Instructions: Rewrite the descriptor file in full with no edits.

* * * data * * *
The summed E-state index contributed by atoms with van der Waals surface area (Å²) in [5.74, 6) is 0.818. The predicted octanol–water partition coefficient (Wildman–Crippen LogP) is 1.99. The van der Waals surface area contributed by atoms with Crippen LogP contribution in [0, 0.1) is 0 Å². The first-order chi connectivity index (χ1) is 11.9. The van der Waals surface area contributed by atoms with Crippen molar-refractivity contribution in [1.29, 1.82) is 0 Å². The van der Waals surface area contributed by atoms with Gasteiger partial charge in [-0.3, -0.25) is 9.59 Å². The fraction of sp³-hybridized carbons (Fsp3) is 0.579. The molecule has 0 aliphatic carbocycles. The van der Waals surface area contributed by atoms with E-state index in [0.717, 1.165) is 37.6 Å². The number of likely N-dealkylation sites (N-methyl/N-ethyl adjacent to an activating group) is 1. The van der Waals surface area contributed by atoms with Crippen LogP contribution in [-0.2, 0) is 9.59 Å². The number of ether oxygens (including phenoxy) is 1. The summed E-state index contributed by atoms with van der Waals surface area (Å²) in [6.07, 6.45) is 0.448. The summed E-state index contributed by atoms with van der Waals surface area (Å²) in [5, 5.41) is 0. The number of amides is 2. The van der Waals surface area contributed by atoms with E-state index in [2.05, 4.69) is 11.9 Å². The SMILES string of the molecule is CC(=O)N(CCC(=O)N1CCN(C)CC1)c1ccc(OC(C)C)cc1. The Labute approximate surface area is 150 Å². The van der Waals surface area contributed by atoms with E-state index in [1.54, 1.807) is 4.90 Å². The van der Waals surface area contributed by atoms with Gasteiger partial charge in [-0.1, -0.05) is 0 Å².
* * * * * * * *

The summed E-state index contributed by atoms with van der Waals surface area (Å²) in [5.74, 6) is 0.818. The predicted octanol–water partition coefficient (Wildman–Crippen LogP) is 1.99. The van der Waals surface area contributed by atoms with Crippen LogP contribution in [0, 0.1) is 0 Å². The first-order chi connectivity index (χ1) is 11.9. The van der Waals surface area contributed by atoms with Crippen molar-refractivity contribution in [1.29, 1.82) is 0 Å². The van der Waals surface area contributed by atoms with Gasteiger partial charge in [-0.3, -0.25) is 9.59 Å². The fraction of sp³-hybridized carbons (Fsp3) is 0.579. The molecule has 0 aliphatic carbocycles. The van der Waals surface area contributed by atoms with E-state index in [0.717, 1.165) is 37.6 Å². The number of likely N-dealkylation sites (N-methyl/N-ethyl adjacent to an activating group) is 1. The van der Waals surface area contributed by atoms with Crippen LogP contribution in [-0.2, 0) is 9.59 Å². The number of ether oxygens (including phenoxy) is 1. The summed E-state index contributed by atoms with van der Waals surface area (Å²) in [6.07, 6.45) is 0.448. The summed E-state index contributed by atoms with van der Waals surface area (Å²) in [5, 5.41) is 0. The number of amides is 2. The van der Waals surface area contributed by atoms with E-state index in [2.05, 4.69) is 11.9 Å². The SMILES string of the molecule is CC(=O)N(CCC(=O)N1CCN(C)CC1)c1ccc(OC(C)C)cc1. The Labute approximate surface area is 150 Å². The van der Waals surface area contributed by atoms with E-state index in [1.54, 1.807) is 4.90 Å². The van der Waals surface area contributed by atoms with Gasteiger partial charge in [-0.1, -0.05) is 0 Å².